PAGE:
QUICK TRAIL FACTS
- Preserve Size: ~221 acres
- Trail Mileage: 3.3 miles in network
- Pets: yes
- Difficulty: easy to moderate
- Sights: beaches, military ruins, views
Jewell Island, which runs parallel to Cliff Island in Casco Bay, offers many curiosities: concrete watch towers, World War-era batteries (they were built after 1922 and occupied between 1943-1946), and and a beach path colorfully decorated with dozens of scavenged lobster buoys. Its trails bring you to beautiful vistas, beaches, and campsites atop bluffs. The 221-acre island, a bit more than one mile long, is a state park, and its 3.3 miles of wonderful trails are maintained by the Maine Island Trail Association and volunteers.
On a nice weekend in the summer, expect to find its small harbor filled with anchored motor boats and sailboats, kayaks pulled up on its beaches, and most or all of its campsites occupied with tents. (Camping sites along the Maine Island Trail are mostly first-come, first-served.) The island is popular and fairly easy to get to from Portland and other coastal towns like Brunswick, Freeport, and Cumberland via private boat.
After a 30-minute boat ride from Mere Point Boat Launch in Brunswick, we picked up the main trail from Cocktail Cove. Look for stone steps at the southern tip of the cove to find one of two trails that head down to the military installations. The main path follows an old, wide road, making it both easy to walk and follow despite not having obvious blazes or other trail markings.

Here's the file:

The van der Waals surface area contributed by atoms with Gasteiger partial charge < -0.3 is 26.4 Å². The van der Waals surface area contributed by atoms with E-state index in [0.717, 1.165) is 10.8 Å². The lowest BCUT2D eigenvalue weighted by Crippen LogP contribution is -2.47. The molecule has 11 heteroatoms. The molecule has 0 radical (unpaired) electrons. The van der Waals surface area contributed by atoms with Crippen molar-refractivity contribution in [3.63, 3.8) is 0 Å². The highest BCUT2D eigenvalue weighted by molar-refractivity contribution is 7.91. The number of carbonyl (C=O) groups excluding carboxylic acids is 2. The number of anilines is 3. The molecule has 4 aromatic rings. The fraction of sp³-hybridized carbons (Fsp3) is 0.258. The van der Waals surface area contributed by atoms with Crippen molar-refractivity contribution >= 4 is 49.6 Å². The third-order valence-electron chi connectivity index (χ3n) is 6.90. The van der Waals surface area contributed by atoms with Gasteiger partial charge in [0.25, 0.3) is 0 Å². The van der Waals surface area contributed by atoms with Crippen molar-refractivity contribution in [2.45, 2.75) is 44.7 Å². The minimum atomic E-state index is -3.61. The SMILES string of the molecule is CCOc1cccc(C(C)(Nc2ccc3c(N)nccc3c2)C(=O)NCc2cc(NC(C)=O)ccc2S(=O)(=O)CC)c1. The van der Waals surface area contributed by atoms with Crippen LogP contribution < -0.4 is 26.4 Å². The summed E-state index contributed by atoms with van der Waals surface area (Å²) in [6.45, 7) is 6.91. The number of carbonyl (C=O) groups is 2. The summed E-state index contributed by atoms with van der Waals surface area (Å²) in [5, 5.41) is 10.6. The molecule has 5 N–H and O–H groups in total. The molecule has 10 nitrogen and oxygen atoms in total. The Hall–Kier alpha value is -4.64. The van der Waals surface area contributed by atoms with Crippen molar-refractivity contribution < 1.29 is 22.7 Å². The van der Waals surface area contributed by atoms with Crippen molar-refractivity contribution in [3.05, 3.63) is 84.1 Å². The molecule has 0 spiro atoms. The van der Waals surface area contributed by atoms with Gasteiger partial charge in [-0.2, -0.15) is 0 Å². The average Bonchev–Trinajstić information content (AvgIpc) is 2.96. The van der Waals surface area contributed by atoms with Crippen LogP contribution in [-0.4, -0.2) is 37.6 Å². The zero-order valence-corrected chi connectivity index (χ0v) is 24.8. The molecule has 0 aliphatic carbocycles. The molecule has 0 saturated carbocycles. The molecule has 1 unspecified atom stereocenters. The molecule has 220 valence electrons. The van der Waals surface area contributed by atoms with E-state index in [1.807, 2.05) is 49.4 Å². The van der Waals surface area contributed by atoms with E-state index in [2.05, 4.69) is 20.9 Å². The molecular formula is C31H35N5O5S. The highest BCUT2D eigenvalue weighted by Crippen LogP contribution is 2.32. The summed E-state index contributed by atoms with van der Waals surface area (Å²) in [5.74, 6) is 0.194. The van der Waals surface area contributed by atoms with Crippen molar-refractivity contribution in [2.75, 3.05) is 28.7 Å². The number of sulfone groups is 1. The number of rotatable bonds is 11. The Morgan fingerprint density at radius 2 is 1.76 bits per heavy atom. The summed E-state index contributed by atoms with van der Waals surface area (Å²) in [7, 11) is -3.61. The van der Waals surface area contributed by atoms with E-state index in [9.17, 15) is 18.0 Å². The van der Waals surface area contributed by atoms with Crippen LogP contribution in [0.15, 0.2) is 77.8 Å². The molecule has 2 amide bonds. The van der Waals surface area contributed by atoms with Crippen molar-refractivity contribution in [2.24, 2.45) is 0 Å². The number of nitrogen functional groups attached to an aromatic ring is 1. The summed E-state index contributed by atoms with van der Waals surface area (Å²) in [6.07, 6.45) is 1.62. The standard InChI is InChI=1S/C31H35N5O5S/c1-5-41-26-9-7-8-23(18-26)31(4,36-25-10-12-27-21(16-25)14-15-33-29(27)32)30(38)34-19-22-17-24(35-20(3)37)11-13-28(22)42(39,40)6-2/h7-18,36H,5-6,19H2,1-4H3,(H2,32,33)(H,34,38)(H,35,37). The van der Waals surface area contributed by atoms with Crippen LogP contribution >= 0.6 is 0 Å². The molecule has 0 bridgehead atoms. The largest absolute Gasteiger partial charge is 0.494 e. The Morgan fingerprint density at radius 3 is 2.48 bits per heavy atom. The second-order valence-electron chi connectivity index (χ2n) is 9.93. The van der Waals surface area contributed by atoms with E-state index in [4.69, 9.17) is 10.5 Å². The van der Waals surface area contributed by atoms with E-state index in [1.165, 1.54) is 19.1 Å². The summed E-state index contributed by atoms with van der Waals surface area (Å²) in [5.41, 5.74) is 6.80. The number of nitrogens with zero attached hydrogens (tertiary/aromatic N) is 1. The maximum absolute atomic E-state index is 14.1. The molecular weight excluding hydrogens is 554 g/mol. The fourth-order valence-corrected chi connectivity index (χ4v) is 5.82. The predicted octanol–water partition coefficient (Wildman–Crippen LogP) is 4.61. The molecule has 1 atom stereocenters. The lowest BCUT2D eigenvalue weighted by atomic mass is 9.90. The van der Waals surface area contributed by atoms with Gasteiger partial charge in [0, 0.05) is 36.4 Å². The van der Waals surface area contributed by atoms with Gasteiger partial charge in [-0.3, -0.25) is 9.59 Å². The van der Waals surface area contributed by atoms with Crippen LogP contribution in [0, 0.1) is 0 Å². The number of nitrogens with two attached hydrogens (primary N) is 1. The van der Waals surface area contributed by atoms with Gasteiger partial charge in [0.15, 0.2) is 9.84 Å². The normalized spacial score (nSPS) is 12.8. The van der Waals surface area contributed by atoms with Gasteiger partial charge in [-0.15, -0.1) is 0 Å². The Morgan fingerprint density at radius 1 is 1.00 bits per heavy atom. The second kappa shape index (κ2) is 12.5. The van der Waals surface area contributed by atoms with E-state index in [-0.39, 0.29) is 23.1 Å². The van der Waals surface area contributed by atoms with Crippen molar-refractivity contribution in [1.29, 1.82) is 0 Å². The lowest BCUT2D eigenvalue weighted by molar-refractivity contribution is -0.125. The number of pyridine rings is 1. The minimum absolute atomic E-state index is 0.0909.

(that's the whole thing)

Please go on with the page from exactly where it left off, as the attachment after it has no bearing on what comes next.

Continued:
To reach the first of two towers, pass two paths on your right (these bring you campsites and to beautiful sea views). At about 0.4 miles from the southern tip of Cocktail Cove, you’ll see a narrow path to your right, which will bring you to the first concrete tower looming high above. Visitors are allowed to climb its five flights to check out the views from wide rectangular slits. From this vantage, you can see the second tower nearby, poking out from the treetops, as well as for miles all around. The second tower, which is slightly shorter, has a crenelated verandah around the top.
After you’ve taken in the views from the towers, you can continue straight down the path, heading south to check out the bunkers, Buoy Beach, and a second lovely beach. You’ll pass a path to your right that brings you in 0.2 miles to campsites, a secluded beach encircled by ledges, and rocky points. Across from this trail, a small path on your left takes you directly to a bunker entrance and Buoy Beach. If you continue straight here, in 50 feet or so you’ll arrive at a dark opening of a bunker. With a flashlight, you can walk through the tunnel. At one end, you’ll emerge into a barricade of brambles and a sign warning there are no maintained paths beyond this point. But if you do push through the brambles, you’ll come to a wide circular base for a mounted gun. Return the way you come, but follow the tunnel out to its northern entrance to check out a second gun mount. From this circular installation, you can take a 0.25-mile path through a meadow and small birches adorned with buoys to a wide, open beach (Buoy Beach). It’s spectacular. Be careful of poison ivy.
The 1.1-mile northern loop of the island trail system is also wonderful. It brings you to another protected cove, the Punchbowl, with a sandy/pebbly crescent beach and clear water. You’ll pass a few campsites along the way.
Directions: You can only access Jewell Island by boat. People often launch from Portland, other islands in Casco Bay, South Portland, Falmouth, Freeport, Harpswell, and Brunswick. Head to Cocktail Cove, on the northwest corner of the island, to anchor.